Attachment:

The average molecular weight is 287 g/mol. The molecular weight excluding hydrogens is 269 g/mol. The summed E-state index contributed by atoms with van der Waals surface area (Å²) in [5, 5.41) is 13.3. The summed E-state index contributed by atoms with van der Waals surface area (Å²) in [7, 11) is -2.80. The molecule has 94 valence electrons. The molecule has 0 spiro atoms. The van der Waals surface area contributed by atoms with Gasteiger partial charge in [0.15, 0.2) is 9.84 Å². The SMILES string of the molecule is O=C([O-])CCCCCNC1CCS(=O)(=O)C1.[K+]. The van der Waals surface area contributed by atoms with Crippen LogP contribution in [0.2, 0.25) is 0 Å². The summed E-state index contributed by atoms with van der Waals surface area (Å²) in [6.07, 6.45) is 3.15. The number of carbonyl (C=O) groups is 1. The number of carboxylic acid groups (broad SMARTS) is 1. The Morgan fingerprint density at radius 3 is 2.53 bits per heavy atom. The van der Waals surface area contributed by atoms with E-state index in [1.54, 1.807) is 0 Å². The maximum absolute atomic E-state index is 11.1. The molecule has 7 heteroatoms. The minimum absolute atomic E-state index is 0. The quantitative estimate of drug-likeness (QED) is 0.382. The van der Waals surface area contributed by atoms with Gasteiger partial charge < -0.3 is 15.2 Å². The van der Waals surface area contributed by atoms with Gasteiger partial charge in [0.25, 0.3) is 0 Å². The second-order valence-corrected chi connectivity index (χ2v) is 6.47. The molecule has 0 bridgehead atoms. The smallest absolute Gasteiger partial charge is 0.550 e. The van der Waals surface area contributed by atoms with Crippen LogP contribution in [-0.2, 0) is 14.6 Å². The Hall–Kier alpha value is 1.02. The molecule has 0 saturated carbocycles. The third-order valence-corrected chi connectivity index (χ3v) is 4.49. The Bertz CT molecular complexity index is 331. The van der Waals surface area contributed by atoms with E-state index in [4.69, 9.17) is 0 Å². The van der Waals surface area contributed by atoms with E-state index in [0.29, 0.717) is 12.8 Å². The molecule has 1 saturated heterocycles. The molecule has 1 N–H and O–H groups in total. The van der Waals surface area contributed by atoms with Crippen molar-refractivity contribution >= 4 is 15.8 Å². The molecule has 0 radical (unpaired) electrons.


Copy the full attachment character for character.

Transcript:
The average molecular weight is 287 g/mol. The molecular weight excluding hydrogens is 269 g/mol. The summed E-state index contributed by atoms with van der Waals surface area (Å²) in [5, 5.41) is 13.3. The summed E-state index contributed by atoms with van der Waals surface area (Å²) in [7, 11) is -2.80. The molecule has 94 valence electrons. The molecule has 0 spiro atoms. The van der Waals surface area contributed by atoms with Gasteiger partial charge in [0.15, 0.2) is 9.84 Å². The SMILES string of the molecule is O=C([O-])CCCCCNC1CCS(=O)(=O)C1.[K+]. The van der Waals surface area contributed by atoms with Crippen LogP contribution in [0.2, 0.25) is 0 Å². The summed E-state index contributed by atoms with van der Waals surface area (Å²) in [6.07, 6.45) is 3.15. The number of carbonyl (C=O) groups is 1. The number of carboxylic acid groups (broad SMARTS) is 1. The Morgan fingerprint density at radius 3 is 2.53 bits per heavy atom. The van der Waals surface area contributed by atoms with E-state index in [1.54, 1.807) is 0 Å². The maximum absolute atomic E-state index is 11.1. The molecule has 7 heteroatoms. The minimum absolute atomic E-state index is 0. The quantitative estimate of drug-likeness (QED) is 0.382. The van der Waals surface area contributed by atoms with Gasteiger partial charge < -0.3 is 15.2 Å². The van der Waals surface area contributed by atoms with Gasteiger partial charge in [0.25, 0.3) is 0 Å². The second-order valence-corrected chi connectivity index (χ2v) is 6.47. The molecule has 0 bridgehead atoms. The smallest absolute Gasteiger partial charge is 0.550 e. The van der Waals surface area contributed by atoms with Crippen LogP contribution in [-0.2, 0) is 14.6 Å². The Hall–Kier alpha value is 1.02. The molecule has 0 saturated carbocycles. The third-order valence-corrected chi connectivity index (χ3v) is 4.49. The Bertz CT molecular complexity index is 331. The van der Waals surface area contributed by atoms with E-state index in [4.69, 9.17) is 0 Å². The van der Waals surface area contributed by atoms with E-state index in [0.29, 0.717) is 12.8 Å². The molecule has 1 saturated heterocycles. The molecule has 1 N–H and O–H groups in total. The van der Waals surface area contributed by atoms with Crippen molar-refractivity contribution >= 4 is 15.8 Å². The molecule has 0 radical (unpaired) electrons.